Battling Nature (Part 1): Genetic Possibilities
The Antioxidant Connection
What's offering more clues, however, is the
study of animals whose genes can be very similar to human genes. University of
Colorado scientists have found several genes in roundworms, for example, that,
when mutated, allow the worms to live twice as long.
One of these genes controls how much
antioxidant the body produces, said lead researcher Thomas Johnson, professor
of behavioral genetics at the university's Boulder campus. When the gene is
mutated, more antioxidant is produced to fight free radicals, byproducts of the
body's energy-making process that cause aging by damaging tissues and cells.
Roundworms that have more of the antioxidant live twice as long as worms that
have the normal amount of antioxidant.
However, while antioxidant supplements may
have rid Walsh of age spots, the supplements, including vitamins A, E and C,
don't necessarily increase the body's ability to fight free radicals, Johnson
added, explaining that some studies are showing that the body produces less
antioxidant if it's already supplied through the diet.
On the Genetic Frontier
Information Johnson is collecting from
research could potentially help increase the human lifespan. Johnson recently
set up a company, Denver-based GenoPlex, that will try to develop drugs to
interfere with the aging process on the genetic level.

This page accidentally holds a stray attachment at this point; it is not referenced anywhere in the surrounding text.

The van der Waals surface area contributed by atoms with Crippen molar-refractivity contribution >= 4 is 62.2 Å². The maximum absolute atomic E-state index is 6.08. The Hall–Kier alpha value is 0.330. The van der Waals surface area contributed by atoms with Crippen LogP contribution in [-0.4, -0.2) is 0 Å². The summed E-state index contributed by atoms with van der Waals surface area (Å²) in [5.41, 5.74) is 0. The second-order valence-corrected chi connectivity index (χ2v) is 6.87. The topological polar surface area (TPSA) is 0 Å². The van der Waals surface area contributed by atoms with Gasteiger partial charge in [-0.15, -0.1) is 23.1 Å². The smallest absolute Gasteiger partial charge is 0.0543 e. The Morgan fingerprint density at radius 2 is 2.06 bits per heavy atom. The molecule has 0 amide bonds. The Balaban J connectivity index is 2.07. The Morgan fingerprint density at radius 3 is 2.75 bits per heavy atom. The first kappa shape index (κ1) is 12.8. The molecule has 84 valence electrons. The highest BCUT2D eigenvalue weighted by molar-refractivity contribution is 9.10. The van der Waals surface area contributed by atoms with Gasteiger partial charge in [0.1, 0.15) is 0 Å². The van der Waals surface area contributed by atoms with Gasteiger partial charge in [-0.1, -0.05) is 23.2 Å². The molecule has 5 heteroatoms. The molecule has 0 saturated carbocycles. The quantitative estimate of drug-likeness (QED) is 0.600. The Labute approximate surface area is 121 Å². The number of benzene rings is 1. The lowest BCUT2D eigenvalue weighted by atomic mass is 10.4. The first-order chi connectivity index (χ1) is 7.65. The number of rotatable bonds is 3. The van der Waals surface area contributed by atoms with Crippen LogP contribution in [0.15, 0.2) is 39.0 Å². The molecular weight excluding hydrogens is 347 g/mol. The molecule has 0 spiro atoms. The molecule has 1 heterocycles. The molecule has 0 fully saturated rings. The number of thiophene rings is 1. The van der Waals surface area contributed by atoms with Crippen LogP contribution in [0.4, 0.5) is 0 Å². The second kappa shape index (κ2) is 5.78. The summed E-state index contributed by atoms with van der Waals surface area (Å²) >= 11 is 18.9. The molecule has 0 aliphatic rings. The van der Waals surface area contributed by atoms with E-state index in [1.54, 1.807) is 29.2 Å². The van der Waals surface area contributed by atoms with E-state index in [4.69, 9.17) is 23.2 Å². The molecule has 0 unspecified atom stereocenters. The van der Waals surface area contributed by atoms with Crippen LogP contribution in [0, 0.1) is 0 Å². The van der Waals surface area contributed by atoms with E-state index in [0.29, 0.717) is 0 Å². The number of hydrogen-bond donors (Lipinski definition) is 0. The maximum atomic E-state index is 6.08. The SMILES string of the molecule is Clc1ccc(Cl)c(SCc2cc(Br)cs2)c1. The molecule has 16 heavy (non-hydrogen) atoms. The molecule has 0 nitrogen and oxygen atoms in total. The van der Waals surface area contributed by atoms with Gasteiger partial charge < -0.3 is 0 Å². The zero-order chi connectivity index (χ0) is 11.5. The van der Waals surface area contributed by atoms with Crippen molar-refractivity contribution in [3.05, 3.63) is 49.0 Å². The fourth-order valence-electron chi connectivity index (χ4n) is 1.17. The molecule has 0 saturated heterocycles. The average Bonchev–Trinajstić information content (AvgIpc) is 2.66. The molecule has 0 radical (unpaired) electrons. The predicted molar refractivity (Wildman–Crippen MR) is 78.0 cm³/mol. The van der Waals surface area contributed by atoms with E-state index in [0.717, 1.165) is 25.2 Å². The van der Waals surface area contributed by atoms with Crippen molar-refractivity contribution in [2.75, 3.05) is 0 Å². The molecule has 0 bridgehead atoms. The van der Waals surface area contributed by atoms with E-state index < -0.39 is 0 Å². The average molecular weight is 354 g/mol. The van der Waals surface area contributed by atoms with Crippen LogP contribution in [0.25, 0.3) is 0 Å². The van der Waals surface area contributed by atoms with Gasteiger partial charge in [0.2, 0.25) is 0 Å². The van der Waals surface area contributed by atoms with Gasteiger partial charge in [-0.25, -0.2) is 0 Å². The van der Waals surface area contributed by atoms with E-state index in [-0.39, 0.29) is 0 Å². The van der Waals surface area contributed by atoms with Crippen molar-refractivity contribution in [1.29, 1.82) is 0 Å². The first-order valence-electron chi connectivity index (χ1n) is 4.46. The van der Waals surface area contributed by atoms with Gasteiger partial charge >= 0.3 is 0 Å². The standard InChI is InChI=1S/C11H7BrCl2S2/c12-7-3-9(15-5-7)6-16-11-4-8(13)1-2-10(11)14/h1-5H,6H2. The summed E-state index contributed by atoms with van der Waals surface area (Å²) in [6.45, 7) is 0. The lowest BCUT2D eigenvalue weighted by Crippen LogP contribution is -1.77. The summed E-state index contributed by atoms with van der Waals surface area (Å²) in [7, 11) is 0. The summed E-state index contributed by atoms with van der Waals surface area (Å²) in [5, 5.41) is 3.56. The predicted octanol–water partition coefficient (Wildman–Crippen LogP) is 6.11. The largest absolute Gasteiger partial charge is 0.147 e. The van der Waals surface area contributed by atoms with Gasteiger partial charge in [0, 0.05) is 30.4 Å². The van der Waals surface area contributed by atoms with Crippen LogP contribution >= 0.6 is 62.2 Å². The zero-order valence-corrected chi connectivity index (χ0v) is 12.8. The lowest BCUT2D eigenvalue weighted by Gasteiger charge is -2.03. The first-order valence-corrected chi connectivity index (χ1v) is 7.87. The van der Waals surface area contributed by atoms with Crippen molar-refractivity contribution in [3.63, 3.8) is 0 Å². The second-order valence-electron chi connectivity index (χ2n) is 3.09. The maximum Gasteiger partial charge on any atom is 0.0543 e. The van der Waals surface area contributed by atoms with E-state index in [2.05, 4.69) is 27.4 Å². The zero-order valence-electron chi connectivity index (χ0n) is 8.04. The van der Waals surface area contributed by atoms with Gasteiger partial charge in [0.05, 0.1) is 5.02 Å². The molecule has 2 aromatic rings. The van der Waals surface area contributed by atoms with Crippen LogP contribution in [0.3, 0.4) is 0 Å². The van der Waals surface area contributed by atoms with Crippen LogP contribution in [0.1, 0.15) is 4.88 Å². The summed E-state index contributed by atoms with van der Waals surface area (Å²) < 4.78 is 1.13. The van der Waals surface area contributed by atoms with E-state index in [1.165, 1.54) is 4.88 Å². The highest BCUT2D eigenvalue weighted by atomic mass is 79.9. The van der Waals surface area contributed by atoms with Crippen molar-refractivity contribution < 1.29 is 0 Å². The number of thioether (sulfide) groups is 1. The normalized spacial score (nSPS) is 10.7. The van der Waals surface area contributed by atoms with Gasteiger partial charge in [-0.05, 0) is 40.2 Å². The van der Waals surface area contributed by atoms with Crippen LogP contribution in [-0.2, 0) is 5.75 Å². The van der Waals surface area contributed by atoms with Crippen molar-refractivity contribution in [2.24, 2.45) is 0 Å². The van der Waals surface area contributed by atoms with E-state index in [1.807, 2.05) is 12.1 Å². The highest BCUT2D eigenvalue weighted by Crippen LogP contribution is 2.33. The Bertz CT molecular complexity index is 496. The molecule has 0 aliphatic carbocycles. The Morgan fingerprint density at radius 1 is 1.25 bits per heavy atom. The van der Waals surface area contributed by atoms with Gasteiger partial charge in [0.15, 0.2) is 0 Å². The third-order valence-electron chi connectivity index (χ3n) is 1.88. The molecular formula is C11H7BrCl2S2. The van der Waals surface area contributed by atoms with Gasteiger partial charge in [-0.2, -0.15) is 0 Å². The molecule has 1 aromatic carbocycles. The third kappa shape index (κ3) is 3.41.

"It's impossible to predict what can
happen," he said. But "there's no formal reason why we couldn't
manipulate genes... in humans using drug approaches that would disrupt genes in
the same way."
Manipulating genes may be the way to go,
agreed Helen Blau, professor and chairman of molecular pharmacology at Stanford
University School of Medicine. She and her team of researchers have been
developing genetically engineered muscle cells, which could stimulate the body
to produce blood vessels. Reinvigorated blood vessels could prevent the
development of heart disease and poor circulation, as well as delay the muscle
atrophy and the difficulties in wound healing that afflict older
So far, the genetically engineered cells have
been successful at stimulating blood-vessel growth in mice, Blau said. With
this success, she will begin clinical trials in the near future to see if the
cells can cause blood vessels to grow in people.